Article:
The other Deepak Chopra is a busy man…

Early last month we footnoted about the other Deepak Chopra — chairman and chief executive of OSI Systems (OSIS), maker of airport X-ray machines and medical devices, not the doctor and self-help entrepreneur — and how he stood to collect $12.5 million in return for staying employed for eight more years. Now he’s back on our radar screen, thanks to a related retirement agreement.

That agreement, filed with an 8-K on Tuesday, pays him another $10 million for retiring, beginning on the same date as he’s scheduled to get his retention bonus: the first day of the year after the year in which he turns 68, or January 1, 2019.

That’s a 67% increase over the $6 million retirement benefit he had been promised under a previous agreement. In addition to those 10 payments of $600,000 each — making this sound a little like a late-night infomercial — he’ll get another $1 million in each of the years he turns 69, 70, 77 and 78, paid as quarterly installments of $250,000. “For avoidance of doubt,” the agreement continues, “the intent is to increase the total benefits to Ten Million Dollars ($10,000,000) payable over a period of ten (10) years commencing at age 68…”

Not that there was much doubt about the intent in the first place. But wait, there’s more! (See?) The agreement continues:

“Commencing with the second year of benefit payments (in 2020), each benefit payment shall be adjusted upward for any calendar year in which the California CPI index for the greater Los Angeles area shall exceed two percent (2%) as follows: the benefit payment made in any calendar year commencing after age 69 shall be increased by the amount by which the CPI index for the prior calendar year exceed two percent (2%). Thus, for example, if the CPI index for 2019 is 3%, commencing January 1, 2020, the amount of each benefit payment shall thereafter be increased by 1% and, if in 2020, the CPI index is 2.5%, then, commencing January 1, 2021, the amount of each benefit payment shall thereafter be increased by an additional .5%.”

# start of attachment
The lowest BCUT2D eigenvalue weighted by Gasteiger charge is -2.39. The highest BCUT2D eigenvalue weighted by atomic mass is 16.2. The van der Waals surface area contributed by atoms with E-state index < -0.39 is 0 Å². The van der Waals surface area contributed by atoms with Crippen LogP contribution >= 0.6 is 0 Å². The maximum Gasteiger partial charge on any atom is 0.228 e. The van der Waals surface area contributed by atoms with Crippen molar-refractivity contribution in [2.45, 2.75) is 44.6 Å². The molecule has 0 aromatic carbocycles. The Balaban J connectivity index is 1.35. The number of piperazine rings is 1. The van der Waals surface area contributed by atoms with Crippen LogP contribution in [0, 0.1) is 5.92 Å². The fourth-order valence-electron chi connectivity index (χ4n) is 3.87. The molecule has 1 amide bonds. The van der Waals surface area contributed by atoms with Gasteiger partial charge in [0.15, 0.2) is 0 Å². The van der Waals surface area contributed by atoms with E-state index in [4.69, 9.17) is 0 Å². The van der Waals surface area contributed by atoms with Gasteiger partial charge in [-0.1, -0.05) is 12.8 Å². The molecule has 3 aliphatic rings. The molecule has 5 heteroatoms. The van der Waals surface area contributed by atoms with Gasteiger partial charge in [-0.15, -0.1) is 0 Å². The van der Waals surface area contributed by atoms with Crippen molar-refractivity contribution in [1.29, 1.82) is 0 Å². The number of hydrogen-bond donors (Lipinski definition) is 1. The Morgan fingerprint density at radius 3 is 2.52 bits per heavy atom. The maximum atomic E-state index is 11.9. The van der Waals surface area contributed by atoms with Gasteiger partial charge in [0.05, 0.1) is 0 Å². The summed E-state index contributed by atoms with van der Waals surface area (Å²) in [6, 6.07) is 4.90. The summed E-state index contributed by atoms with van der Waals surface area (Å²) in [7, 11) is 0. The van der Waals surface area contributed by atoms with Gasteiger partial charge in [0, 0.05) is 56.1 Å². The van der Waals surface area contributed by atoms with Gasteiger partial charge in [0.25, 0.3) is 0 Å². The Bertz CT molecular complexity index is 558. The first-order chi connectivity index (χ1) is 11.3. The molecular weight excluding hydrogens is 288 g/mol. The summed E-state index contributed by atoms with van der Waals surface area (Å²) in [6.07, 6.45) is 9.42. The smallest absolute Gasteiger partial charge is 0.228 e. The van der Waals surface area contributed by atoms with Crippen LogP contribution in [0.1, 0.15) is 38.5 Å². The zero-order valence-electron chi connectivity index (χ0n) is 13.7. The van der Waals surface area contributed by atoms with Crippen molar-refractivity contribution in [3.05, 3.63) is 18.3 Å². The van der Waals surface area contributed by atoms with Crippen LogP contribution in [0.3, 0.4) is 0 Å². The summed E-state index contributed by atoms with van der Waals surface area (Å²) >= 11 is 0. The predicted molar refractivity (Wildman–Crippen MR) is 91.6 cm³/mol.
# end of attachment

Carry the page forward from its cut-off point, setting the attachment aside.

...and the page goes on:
For the avoidance of doubt, this is apparently to make sure that Chopra gets every penny he’s been promised, and never mind about anything beyond the most minimal inflation. Oh, and if he’s disabled or dies before he retires, he (or his estate) gets $1 million a year for 10 years; if the company is sold before he retires, he gets $6 million within 90 days and the rest after about a year (albeit discounted for the time value of money). And if the company changes hands after he starts collecting his retirement benefits, future payments get sped (again, adjusted to the net present value).

Finally, all of this is fully vested from the start, so he’s entitled to the benefit whether or not he works the next eight years. If he does work, of course, he’ll also get that $12.5 million retention bonus (which could be higher, depending what happens with his salary and bonus over that time period) — a cool $22.5 million. Not bad.

It’s also worth noting that this retirement benefit has grown pretty rapidly. As recently as June 30 last year, Chopra’s retirement benefit was going to be a mere $500,000 a year over 10 years, starting at age 65, so the benefit has effectively doubled over about nine months, in return for a three-year delay in receipt. At least the company’s stock price has headed in the same direction during the same period, if not quite as quickly. (It’s up 58% since June 30.)

We admit it: We were first drawn into the story for Deepak Chopra, CEO, by the coincidence of his name. But the more we read, the more we think he’s got an interesting story in his own right — or at least an expensive one.

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